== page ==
Decorators to convert return statements to yield statements

We have this really cool tool that parses a python file into a AST and then morphs it according to some transformation and then spits out python code corresponding to the new AST. I've been playing around with it lately to come up with some transformations. One of the things I wanted to do was convert all return statements to yield expressions. That will give a good amount of coverage for yield. So this is the code I want to convert:

 def f(a,b):
    return a + b
def g(f, *args):
    return f(*args)

g(f, 3, 42)

Now, its easy enough to change a  "return <expr>" to "yield <expr>" but now I cannot just call the function directly as f(). That will return the generator. I need to do f().next(). Now one naive approach would be to go change all the invocations of the function to f().next(). That would work except for the cases where I pass the function as a parameter to another function (like g in the example). Now when g calls calls f, it could blow up because it will get a generator instead of f's returnvalue. I could solve that also by doing replacing every f with lambda : f().next(). So the call to g become this:

 g(lambda *args: f(*args).next(), 3, 42)

That almost solves the problem except that even fs which are not references to this function (like the locally scoped f variable inside the g method) will get replaced since in a parsed AST we don't have any idea of scope (that happens during the conversion of the Python AST to the DLR AST). Now come python decorators to the rescue. In python you can wrap a function with a decorator like so:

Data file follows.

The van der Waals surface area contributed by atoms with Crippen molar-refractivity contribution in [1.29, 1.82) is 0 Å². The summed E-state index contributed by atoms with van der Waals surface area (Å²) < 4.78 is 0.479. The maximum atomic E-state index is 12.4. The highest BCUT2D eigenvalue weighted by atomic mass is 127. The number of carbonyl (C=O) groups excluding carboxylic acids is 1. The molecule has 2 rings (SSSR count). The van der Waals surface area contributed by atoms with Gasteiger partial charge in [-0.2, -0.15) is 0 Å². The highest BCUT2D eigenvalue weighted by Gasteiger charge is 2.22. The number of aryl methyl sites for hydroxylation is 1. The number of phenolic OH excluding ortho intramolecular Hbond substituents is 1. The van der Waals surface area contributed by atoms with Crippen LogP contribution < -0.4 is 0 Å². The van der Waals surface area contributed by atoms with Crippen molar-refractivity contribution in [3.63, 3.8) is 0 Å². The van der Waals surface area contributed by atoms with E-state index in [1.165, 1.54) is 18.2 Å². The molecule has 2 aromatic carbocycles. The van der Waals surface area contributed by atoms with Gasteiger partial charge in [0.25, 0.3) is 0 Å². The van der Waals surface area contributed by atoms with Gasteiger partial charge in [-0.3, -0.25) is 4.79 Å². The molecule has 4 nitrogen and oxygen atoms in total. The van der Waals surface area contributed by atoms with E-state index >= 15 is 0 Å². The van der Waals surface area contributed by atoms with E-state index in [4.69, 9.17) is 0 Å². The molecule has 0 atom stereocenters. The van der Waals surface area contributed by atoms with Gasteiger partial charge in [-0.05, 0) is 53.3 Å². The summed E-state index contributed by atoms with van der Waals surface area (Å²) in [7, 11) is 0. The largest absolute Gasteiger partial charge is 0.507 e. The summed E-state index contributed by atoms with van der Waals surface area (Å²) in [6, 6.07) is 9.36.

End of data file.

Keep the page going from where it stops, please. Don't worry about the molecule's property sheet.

def f():

dec can be defined as a function. Then python will start treating f as dec(f) and any calls to f() will be semantically equivalent to dec(f)(). This is great because now python will take care of that little scoping problem for me. So now the morphed code is simply:

 def yieldwrapper(func):
    f = lambda *args, **kwargs: func(*args, **kwargs).next()
    f.__name = func.__name
    return f

def f(a,b):
    yield a + b

def g(f, *args):
    yield f(*args)

g(f, 3, 42)

The name of the wrapper is also set to the function's name so that it can masquerade as the real function just in case anyone's looking. Except for a few weird issues, this worked for most of the tests.